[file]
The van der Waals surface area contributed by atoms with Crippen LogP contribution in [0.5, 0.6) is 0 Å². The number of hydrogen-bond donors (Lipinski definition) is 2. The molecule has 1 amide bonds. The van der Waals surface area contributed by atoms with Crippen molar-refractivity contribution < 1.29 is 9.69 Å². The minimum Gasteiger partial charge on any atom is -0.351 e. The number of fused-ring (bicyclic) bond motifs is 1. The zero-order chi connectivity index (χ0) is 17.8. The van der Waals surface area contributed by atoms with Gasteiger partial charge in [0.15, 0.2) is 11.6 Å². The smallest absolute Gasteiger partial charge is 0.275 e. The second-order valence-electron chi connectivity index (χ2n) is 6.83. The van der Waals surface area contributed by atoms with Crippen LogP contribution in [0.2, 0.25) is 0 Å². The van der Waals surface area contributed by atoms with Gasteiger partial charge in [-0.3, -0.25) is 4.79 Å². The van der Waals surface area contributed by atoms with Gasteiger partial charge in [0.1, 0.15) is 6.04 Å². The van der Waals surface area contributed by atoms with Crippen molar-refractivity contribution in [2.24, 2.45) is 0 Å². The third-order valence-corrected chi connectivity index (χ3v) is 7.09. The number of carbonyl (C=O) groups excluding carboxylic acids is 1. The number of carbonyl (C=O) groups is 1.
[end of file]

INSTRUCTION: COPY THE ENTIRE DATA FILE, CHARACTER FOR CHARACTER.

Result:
The van der Waals surface area contributed by atoms with Crippen LogP contribution in [0.5, 0.6) is 0 Å². The number of hydrogen-bond donors (Lipinski definition) is 2. The molecule has 1 amide bonds. The van der Waals surface area contributed by atoms with Crippen molar-refractivity contribution < 1.29 is 9.69 Å². The minimum Gasteiger partial charge on any atom is -0.351 e. The number of fused-ring (bicyclic) bond motifs is 1. The zero-order chi connectivity index (χ0) is 17.8. The van der Waals surface area contributed by atoms with Gasteiger partial charge in [0.15, 0.2) is 11.6 Å². The smallest absolute Gasteiger partial charge is 0.275 e. The second-order valence-electron chi connectivity index (χ2n) is 6.83. The van der Waals surface area contributed by atoms with Crippen LogP contribution in [0.2, 0.25) is 0 Å². The van der Waals surface area contributed by atoms with Gasteiger partial charge in [-0.3, -0.25) is 4.79 Å². The van der Waals surface area contributed by atoms with Gasteiger partial charge in [0.1, 0.15) is 6.04 Å². The van der Waals surface area contributed by atoms with Crippen molar-refractivity contribution in [2.24, 2.45) is 0 Å². The third-order valence-corrected chi connectivity index (χ3v) is 7.09. The number of carbonyl (C=O) groups excluding carboxylic acids is 1. The number of carbonyl (C=O) groups is 1.